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The Terminal Experiment
by Robert J. Sawyer

Reviewed by Galen Strickland

There are a lot of books that feature an interesting, intriguing premise. The number that successfully develop that premise is lower. In spite of the fact it won a Nebula and was nominated for other awards, I feel The Terminal Experiment is not among the latter group. The major problem is Sawyer attempted too much, adding too many esoteric speculations, without resolving or adequately developing any of them. The conclusion gets close to the cyberpunk school, but everything that led up to that is rendered in unexciting, pedestrian prose and exposition. One of the few things I thought was right: the main character's name is Peter, because he is kind of a dick.

This originally appeared in serialized form in Analog under the title "Hobson's Choice," both a play on the main character's name, Peter Hobson, as well as the phrase thought to have originated with an English livery stable owner, who gave his customers the choice of taking the horse in the stall closest to the main door, or to take no horse at all. In other words, no choice. Peter Hobson is a bio-medical engineer intent on developing superior analyzing equipment, better and more comprehensive EEGs, EKGs, etc. In observing an operation of removing organs from a body for transplant, he questions the diagnosis that the person was actually dead when the operation began. He sets out to determine a more accurate assessment of brain death, and in mapping the brain activity of several people at the moment of their death, he observes an element of...something...that exits the brain at the final moment. What is later described as the "soul-wave" upends not only the medical establishment, but also the religious (and non-religious) communities, as well as the structure of society in general. Without any corroborating proof, most are convinced the discovery either affirms or denies whatever beliefs they already had about an afterlife. Others are content to brand Hobson a charlatan.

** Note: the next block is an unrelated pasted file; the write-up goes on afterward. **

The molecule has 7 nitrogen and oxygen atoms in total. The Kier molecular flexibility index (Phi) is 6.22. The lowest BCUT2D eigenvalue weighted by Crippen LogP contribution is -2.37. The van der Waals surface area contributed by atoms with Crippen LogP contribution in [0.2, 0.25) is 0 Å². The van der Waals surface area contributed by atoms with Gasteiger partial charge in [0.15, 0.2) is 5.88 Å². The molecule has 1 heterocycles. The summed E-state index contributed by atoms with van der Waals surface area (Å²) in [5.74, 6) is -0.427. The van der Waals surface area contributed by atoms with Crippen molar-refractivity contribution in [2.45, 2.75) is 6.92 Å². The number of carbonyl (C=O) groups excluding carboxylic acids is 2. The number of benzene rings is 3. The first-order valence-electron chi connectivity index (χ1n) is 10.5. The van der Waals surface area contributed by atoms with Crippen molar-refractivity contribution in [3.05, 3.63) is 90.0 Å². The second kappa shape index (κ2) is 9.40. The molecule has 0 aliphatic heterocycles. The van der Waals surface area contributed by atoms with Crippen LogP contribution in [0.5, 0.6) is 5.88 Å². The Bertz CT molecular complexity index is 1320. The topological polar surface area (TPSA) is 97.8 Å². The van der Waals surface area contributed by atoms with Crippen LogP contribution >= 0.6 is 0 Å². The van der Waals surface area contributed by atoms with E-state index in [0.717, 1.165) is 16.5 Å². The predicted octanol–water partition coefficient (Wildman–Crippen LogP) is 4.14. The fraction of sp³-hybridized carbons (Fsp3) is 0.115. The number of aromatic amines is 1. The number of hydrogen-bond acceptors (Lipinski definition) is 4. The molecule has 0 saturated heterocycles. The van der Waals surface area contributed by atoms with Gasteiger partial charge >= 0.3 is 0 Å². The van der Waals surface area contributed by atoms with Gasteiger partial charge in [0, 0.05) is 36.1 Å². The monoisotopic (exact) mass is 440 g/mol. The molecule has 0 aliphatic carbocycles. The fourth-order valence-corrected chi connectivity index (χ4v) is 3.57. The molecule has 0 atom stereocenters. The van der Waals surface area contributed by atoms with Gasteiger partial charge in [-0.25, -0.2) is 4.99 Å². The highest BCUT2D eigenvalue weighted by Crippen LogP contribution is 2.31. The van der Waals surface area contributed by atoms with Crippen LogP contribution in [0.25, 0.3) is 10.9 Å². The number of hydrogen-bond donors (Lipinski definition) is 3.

A side plot concerns another company developing technologies they claim will prolong human life spans, the first step towards immortality. That, and the notion humans have souls, of which Hobson was originally skeptical, leads him to consult with a friend whose company is working towards artificial intelligence. They map Peter's brain, and make three copies of the results, keeping one untouched as a control. For one of them, they delete the portions of consciousness they think will create a more spiritual being, with the other designed to think of itself as an immortal being. That raised a big red flag for me. I was willing to speculate about a part of our being that survived after bodily death, but the notion that every synapse and neural net of the brain could be adequately mapped and recorded strained credulity. On top of that, to think anyone could determine which of the millions of parts should be removed for any desired result was the proverbial straw. The plot devolves into a murder mystery, with the suspected culprit one of the virtual entities. By that time I didn't care about any of the characters, didn't care about any of their fates.

This is set in 2011, more than fifteen years after it was written. I have to assume Sawyer was computer savvy at that time, more than the general population at least, but as with many writers before him, he didn't envision computers and the internet much differently than they were in '95, and he failed to include cell phones, which were already in use at that time. The computer system used by those trying to create artificial intelligence didn't have much more hard-drive space than the one I'm using right now. I needed to read and review this as part of my project of covering all past Nebula and Hugo winners, but it was a struggle to get through when I have a lot of newer books that I think will be more enjoyable. I don't recommend it for anyone else, and I'll try to forget it myself.


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Robert J. Sawyer


Winner of:
Prix Aurora

Finalist for:

Available from